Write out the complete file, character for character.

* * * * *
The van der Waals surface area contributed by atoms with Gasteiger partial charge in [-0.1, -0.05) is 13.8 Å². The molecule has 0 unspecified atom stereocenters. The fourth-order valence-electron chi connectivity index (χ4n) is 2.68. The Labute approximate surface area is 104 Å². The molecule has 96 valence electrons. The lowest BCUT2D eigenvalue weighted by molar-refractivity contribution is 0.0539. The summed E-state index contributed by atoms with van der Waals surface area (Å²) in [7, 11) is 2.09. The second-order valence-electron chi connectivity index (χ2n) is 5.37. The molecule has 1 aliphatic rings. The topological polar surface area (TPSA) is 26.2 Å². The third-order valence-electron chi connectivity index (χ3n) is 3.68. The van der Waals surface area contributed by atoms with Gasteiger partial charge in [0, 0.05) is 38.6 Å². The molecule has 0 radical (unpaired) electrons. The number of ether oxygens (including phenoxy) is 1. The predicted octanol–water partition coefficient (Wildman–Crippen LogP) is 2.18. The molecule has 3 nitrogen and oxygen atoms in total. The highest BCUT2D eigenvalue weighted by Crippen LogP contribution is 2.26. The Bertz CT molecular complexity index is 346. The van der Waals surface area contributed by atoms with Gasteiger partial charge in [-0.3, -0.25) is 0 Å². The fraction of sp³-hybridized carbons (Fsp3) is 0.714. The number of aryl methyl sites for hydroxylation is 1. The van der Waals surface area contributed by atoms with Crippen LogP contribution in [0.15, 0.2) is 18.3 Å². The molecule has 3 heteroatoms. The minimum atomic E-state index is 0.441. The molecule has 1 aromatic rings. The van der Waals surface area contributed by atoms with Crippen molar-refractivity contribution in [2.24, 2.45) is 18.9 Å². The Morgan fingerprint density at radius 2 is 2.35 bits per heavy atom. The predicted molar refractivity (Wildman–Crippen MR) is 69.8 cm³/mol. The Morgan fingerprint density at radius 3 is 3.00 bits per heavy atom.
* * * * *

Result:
The van der Waals surface area contributed by atoms with Gasteiger partial charge in [-0.1, -0.05) is 13.8 Å². The molecule has 0 unspecified atom stereocenters. The fourth-order valence-electron chi connectivity index (χ4n) is 2.68. The Labute approximate surface area is 104 Å². The molecule has 96 valence electrons. The lowest BCUT2D eigenvalue weighted by molar-refractivity contribution is 0.0539. The summed E-state index contributed by atoms with van der Waals surface area (Å²) in [7, 11) is 2.09. The second-order valence-electron chi connectivity index (χ2n) is 5.37. The molecule has 1 aliphatic rings. The topological polar surface area (TPSA) is 26.2 Å². The third-order valence-electron chi connectivity index (χ3n) is 3.68. The van der Waals surface area contributed by atoms with Gasteiger partial charge in [0, 0.05) is 38.6 Å². The molecule has 0 radical (unpaired) electrons. The number of ether oxygens (including phenoxy) is 1. The predicted octanol–water partition coefficient (Wildman–Crippen LogP) is 2.18. The molecule has 3 nitrogen and oxygen atoms in total. The highest BCUT2D eigenvalue weighted by Crippen LogP contribution is 2.26. The Bertz CT molecular complexity index is 346. The van der Waals surface area contributed by atoms with Gasteiger partial charge in [-0.3, -0.25) is 0 Å². The fraction of sp³-hybridized carbons (Fsp3) is 0.714. The number of aryl methyl sites for hydroxylation is 1. The van der Waals surface area contributed by atoms with Crippen LogP contribution in [0.15, 0.2) is 18.3 Å². The molecule has 3 heteroatoms. The minimum atomic E-state index is 0.441. The molecule has 1 aromatic rings. The van der Waals surface area contributed by atoms with Crippen molar-refractivity contribution in [2.24, 2.45) is 18.9 Å². The Morgan fingerprint density at radius 2 is 2.35 bits per heavy atom. The predicted molar refractivity (Wildman–Crippen MR) is 69.8 cm³/mol. The Morgan fingerprint density at radius 3 is 3.00 bits per heavy atom.